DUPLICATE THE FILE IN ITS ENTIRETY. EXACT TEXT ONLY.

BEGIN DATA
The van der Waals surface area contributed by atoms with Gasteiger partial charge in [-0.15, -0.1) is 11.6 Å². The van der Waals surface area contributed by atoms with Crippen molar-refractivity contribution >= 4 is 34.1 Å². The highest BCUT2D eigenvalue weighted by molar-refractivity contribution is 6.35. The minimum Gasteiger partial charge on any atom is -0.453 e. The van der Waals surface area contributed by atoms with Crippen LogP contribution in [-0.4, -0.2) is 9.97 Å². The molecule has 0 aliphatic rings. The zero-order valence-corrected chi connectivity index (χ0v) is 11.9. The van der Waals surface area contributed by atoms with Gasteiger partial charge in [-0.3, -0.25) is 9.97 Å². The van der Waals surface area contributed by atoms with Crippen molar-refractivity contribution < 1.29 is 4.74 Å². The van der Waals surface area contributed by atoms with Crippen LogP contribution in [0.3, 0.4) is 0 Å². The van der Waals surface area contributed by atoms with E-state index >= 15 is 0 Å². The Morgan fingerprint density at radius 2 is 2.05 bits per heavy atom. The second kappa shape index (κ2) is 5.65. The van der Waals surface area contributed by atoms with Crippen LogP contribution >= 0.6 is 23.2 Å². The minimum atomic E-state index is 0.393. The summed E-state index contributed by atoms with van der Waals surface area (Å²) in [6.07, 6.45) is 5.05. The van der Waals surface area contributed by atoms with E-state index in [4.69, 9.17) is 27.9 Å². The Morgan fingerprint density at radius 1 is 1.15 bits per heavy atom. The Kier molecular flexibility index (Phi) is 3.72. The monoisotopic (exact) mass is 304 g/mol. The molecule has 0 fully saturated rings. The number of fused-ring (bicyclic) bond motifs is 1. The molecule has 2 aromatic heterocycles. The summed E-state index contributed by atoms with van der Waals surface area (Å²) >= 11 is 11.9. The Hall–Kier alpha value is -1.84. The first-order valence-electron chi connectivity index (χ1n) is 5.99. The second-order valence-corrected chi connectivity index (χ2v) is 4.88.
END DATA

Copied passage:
The van der Waals surface area contributed by atoms with Gasteiger partial charge in [-0.15, -0.1) is 11.6 Å². The van der Waals surface area contributed by atoms with Crippen molar-refractivity contribution >= 4 is 34.1 Å². The highest BCUT2D eigenvalue weighted by molar-refractivity contribution is 6.35. The minimum Gasteiger partial charge on any atom is -0.453 e. The van der Waals surface area contributed by atoms with Crippen LogP contribution in [-0.4, -0.2) is 9.97 Å². The molecule has 0 aliphatic rings. The zero-order valence-corrected chi connectivity index (χ0v) is 11.9. The van der Waals surface area contributed by atoms with Gasteiger partial charge in [-0.3, -0.25) is 9.97 Å². The van der Waals surface area contributed by atoms with Crippen molar-refractivity contribution < 1.29 is 4.74 Å². The van der Waals surface area contributed by atoms with Crippen LogP contribution in [0.3, 0.4) is 0 Å². The van der Waals surface area contributed by atoms with E-state index >= 15 is 0 Å². The Morgan fingerprint density at radius 2 is 2.05 bits per heavy atom. The second kappa shape index (κ2) is 5.65. The van der Waals surface area contributed by atoms with Crippen LogP contribution >= 0.6 is 23.2 Å². The minimum atomic E-state index is 0.393. The summed E-state index contributed by atoms with van der Waals surface area (Å²) in [6.07, 6.45) is 5.05. The van der Waals surface area contributed by atoms with E-state index in [4.69, 9.17) is 27.9 Å². The Morgan fingerprint density at radius 1 is 1.15 bits per heavy atom. The Kier molecular flexibility index (Phi) is 3.72. The monoisotopic (exact) mass is 304 g/mol. The molecule has 0 fully saturated rings. The number of fused-ring (bicyclic) bond motifs is 1. The molecule has 2 aromatic heterocycles. The summed E-state index contributed by atoms with van der Waals surface area (Å²) >= 11 is 11.9. The Hall–Kier alpha value is -1.84. The first-order valence-electron chi connectivity index (χ1n) is 5.99. The second-order valence-corrected chi connectivity index (χ2v) is 4.88.